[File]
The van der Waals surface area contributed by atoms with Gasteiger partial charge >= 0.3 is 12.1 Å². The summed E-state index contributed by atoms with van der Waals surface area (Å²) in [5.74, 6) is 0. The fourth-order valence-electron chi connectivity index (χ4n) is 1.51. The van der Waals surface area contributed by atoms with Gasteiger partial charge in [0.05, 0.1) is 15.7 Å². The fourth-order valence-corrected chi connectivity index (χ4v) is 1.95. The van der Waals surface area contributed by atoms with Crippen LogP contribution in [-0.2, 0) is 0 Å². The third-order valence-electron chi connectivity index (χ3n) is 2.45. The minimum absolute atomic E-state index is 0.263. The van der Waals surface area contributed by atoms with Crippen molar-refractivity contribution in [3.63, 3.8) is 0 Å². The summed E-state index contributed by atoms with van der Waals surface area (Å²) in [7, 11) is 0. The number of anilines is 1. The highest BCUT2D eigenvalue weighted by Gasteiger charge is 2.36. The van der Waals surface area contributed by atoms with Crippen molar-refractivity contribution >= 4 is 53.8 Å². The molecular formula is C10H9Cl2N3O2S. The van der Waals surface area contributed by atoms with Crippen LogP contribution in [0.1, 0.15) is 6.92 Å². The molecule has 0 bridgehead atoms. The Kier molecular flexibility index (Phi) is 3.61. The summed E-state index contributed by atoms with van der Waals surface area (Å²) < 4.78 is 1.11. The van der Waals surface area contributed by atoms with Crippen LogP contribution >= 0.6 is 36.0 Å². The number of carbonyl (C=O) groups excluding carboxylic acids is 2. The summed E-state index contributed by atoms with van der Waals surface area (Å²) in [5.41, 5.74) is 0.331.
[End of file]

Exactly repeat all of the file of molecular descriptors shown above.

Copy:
The van der Waals surface area contributed by atoms with Gasteiger partial charge >= 0.3 is 12.1 Å². The summed E-state index contributed by atoms with van der Waals surface area (Å²) in [5.74, 6) is 0. The fourth-order valence-electron chi connectivity index (χ4n) is 1.51. The van der Waals surface area contributed by atoms with Gasteiger partial charge in [0.05, 0.1) is 15.7 Å². The fourth-order valence-corrected chi connectivity index (χ4v) is 1.95. The van der Waals surface area contributed by atoms with Crippen LogP contribution in [-0.2, 0) is 0 Å². The third-order valence-electron chi connectivity index (χ3n) is 2.45. The minimum absolute atomic E-state index is 0.263. The van der Waals surface area contributed by atoms with Crippen molar-refractivity contribution in [3.63, 3.8) is 0 Å². The summed E-state index contributed by atoms with van der Waals surface area (Å²) in [7, 11) is 0. The number of anilines is 1. The highest BCUT2D eigenvalue weighted by Gasteiger charge is 2.36. The van der Waals surface area contributed by atoms with Crippen molar-refractivity contribution >= 4 is 53.8 Å². The molecular formula is C10H9Cl2N3O2S. The van der Waals surface area contributed by atoms with Crippen LogP contribution in [0.1, 0.15) is 6.92 Å². The molecule has 0 bridgehead atoms. The Kier molecular flexibility index (Phi) is 3.61. The summed E-state index contributed by atoms with van der Waals surface area (Å²) < 4.78 is 1.11. The van der Waals surface area contributed by atoms with Crippen LogP contribution >= 0.6 is 36.0 Å². The number of carbonyl (C=O) groups excluding carboxylic acids is 2. The summed E-state index contributed by atoms with van der Waals surface area (Å²) in [5.41, 5.74) is 0.331.